In early February, Epson held its “Ink Boldly” partner conference, its first in-person partner event since March 2020. Although Epson has been far from quiet in the interim, the event, held in Huntington Beach, Calif., gave the company the chance to really strut its stuff.
And strut it did, showcasing products, people and technological advancements. Let’s take a look at three of the major announcements by size: the big, the small, and the middle.
Former Orlando Magic star Shaquille O’Neal (OK, he’s done some other things too, but Orlando doesn’t get bragging rights very often) has been the face of Epson’s commercial campaigns for a few years now, but now the channel gets their share of him as well. Sadly, Shaq was not at the event in person, but his life-size likeness was everywhere, dwarfing everyone. You’ve seen the cutouts and posters at Best Buys, in airports, and a thousand other locations touting Epson’s commercial products. Now, as Joe Contreras, head of sales and channel marketing for Office Print put it, “we want to Shaq-ify your dealership” with marketing materials, social media, videos and more. It’s a fun 7-foot-1, 325-pound addition, and more importantly, shows Epson’s level of investment in the channel.
Smaller than Shaq’s pinky, the PrecisionCore printhead was an even bigger presence at the event. PrecisionCore is not new, of course — it’s the foundation of Epson’s lineup. It is, said VP North America Commercial Sales & Marketing Mark Mathews, the reason he joined Epson. It’s a big deal. Introduced in 2013, the “next-generation inkjet printing technology poised to transform the printing business” has been the force behind Epson’s drive into the office space. Notable at the 2023 event, however, was new messaging behind the product: Simple. Smart. Clean. Mathews emphasized the messaging and the “advanced printing technology engineered by Epson to power the world’s top performing printers.” The centerpiece of a display in the solution showroom, attendees also received a Lucite-encased chip in their goody bags. Seeing is believing, after all, and as President and CEO Keith Kratzberg noted, it’s rather impressive to hold the 1.3-inch-wide chip and realize it contains eight channels and 200 nozzles through which ink flows — heat free. The “heat free” messaging is, of course, in the spotlight more than ever given today’s global sustainability and environmental initiatives and requirements.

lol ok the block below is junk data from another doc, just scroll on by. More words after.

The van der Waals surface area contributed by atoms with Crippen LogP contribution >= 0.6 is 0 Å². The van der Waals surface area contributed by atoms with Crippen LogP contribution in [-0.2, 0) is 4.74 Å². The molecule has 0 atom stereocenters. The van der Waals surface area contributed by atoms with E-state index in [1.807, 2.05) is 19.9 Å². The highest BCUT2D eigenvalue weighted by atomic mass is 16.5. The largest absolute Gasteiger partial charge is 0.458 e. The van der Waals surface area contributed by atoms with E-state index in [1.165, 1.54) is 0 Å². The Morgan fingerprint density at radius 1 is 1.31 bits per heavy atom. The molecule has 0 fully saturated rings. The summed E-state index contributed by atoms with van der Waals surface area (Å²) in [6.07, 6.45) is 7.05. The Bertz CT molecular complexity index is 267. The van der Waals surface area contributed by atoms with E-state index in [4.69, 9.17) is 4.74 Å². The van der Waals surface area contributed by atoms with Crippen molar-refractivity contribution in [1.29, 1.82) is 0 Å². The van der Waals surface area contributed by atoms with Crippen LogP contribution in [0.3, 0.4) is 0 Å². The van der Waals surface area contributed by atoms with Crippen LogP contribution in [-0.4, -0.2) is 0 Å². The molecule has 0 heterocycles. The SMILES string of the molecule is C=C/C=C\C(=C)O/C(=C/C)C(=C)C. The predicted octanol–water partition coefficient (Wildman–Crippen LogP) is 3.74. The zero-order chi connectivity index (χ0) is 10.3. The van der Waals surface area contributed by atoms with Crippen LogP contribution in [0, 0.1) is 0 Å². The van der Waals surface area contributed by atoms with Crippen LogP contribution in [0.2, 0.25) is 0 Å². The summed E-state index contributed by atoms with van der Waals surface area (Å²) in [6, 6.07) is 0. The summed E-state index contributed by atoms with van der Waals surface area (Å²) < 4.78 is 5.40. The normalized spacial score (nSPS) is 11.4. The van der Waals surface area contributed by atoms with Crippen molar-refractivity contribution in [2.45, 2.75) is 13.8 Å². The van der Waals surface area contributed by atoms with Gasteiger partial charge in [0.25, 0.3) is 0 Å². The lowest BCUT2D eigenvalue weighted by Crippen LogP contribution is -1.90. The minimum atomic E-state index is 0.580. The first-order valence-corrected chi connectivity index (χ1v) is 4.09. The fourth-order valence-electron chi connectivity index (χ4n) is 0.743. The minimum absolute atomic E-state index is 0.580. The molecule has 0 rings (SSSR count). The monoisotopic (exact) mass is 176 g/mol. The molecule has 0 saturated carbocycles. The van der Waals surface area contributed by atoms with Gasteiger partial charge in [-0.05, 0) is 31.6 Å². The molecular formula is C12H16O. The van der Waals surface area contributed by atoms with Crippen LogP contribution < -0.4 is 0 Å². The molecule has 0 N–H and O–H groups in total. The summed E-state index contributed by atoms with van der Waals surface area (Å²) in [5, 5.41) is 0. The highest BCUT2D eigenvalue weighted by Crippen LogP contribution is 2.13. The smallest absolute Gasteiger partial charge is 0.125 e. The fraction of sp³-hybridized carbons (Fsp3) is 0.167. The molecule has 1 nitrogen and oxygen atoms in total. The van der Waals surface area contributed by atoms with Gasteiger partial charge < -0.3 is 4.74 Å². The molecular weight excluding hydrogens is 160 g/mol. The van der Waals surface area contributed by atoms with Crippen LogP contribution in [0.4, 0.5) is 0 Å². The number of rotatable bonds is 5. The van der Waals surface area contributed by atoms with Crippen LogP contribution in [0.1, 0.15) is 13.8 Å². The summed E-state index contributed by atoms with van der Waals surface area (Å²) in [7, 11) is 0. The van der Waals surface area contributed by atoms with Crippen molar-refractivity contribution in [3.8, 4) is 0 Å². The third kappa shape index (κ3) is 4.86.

The headliner of the show was the new WorkForce Enterprise AM series C4000, C5000, and C6000. With speeds of 40, 50, and 60 ppm respectively, the devices fill an interesting gap in the prior WorkForce lineup, as Senior Product Manager Dan Misilewich demonstrated with a pie chart showing the current 33+ ppm A3 market in North America. Although about a quarter of the pie consisted of 55+ ppm devices, covered by Epson’s existing lineup of 60-100 ppm devices, a big chunk of pie was still missing. The new devices will cover that middle ground, filling what was a big gap between the 26-ppm HC units and the existing 60-ppm devices. They are relatively compact devices, with the smallest footprints in their class, and include inner finishing. They’ll be available to dealers in early March.
There was a lot of other ground covered during the event, of course, from new wide-format devices to desktop A4s, and software and solutions for markets ranging from medical to education — plenty to pique dealers’ interest and continue to establish Epson as a player worth keeping an eye on.
Since Epson began its push into the office printing market about a decade ago, there have been a lot of changes — technology advancements, new entrants into and departures from the space, an entire pandemic that basically reshaped the market and redefined “the office,” global economic shifts and soaring energy costs.
Epson is doing its best to take advantage of many of those shifts. After HP’s exit left a PageWide-sized gap in the space, Epson became the natural successor, and has doubled down with its commitment to investment in inkjet, increasing production capacity for its printers and printheads and in fact announcing it would end its global sales and distribution of laser printers by 2026 — an announcement that coincided with the launch of the AM series in Europe late last year. As environmental, social and governance (ESG) is increasingly on the radar of corporations, investors and consumers, it’s a smart move for Epson to lean into that messaging (“Epson is focused on changing the way we consume energy and is committed to providing innovative and efficient PrecisionCore Heat-Free print solutions,” said Mathews in a press release).
“Time will tell” is such a cliché way to end a piece — but clichés exist for a reason. No one could have imagined what would take place mere days after the 2020 event, after all, and time was not kind to those predictions. But ignoring that, it’s pretty safe to say that Epson has embarked on a very interesting and decisive path. They’re putting their money where their mouth is, making heavy investments in PrecisionCore technology, and listening to their partners when it comes to what’s next — and those are all ingredients for success.
A picture is worth 1,000 words:
is editorial director of BPO Media’s publications Workflow and The Imaging Channel, and senior analyst for BPO Research. As a professional writer and editor, she has specialized in the office technology industry for the last 20 years. Prior to that she worked in public relations and has a master's degree in communication arts.